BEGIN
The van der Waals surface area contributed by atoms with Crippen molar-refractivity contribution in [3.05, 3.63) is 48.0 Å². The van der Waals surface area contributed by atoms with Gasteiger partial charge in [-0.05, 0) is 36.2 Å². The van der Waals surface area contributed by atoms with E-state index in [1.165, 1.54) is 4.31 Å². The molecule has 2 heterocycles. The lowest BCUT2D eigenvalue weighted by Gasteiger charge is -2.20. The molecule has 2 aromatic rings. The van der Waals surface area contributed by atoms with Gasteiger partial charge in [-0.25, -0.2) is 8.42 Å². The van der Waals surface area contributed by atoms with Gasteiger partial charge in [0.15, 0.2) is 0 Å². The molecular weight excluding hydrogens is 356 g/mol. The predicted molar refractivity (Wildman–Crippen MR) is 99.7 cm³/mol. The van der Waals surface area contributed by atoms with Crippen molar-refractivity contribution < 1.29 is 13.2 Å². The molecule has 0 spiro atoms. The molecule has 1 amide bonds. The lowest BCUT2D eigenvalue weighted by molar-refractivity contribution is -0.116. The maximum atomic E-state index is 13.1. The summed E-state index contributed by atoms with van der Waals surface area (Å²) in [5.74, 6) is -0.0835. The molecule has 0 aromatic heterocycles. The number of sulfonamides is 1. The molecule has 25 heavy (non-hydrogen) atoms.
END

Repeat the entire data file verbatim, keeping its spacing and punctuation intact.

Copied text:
The van der Waals surface area contributed by atoms with Crippen molar-refractivity contribution in [3.05, 3.63) is 48.0 Å². The van der Waals surface area contributed by atoms with Gasteiger partial charge in [-0.05, 0) is 36.2 Å². The van der Waals surface area contributed by atoms with E-state index in [1.165, 1.54) is 4.31 Å². The molecule has 2 heterocycles. The lowest BCUT2D eigenvalue weighted by Gasteiger charge is -2.20. The molecule has 2 aromatic rings. The van der Waals surface area contributed by atoms with Gasteiger partial charge in [-0.25, -0.2) is 8.42 Å². The van der Waals surface area contributed by atoms with Gasteiger partial charge in [0.15, 0.2) is 0 Å². The molecular weight excluding hydrogens is 356 g/mol. The predicted molar refractivity (Wildman–Crippen MR) is 99.7 cm³/mol. The van der Waals surface area contributed by atoms with Crippen molar-refractivity contribution < 1.29 is 13.2 Å². The molecule has 0 spiro atoms. The molecule has 1 amide bonds. The lowest BCUT2D eigenvalue weighted by molar-refractivity contribution is -0.116. The maximum atomic E-state index is 13.1. The summed E-state index contributed by atoms with van der Waals surface area (Å²) in [5.74, 6) is -0.0835. The molecule has 0 aromatic heterocycles. The number of sulfonamides is 1. The molecule has 25 heavy (non-hydrogen) atoms.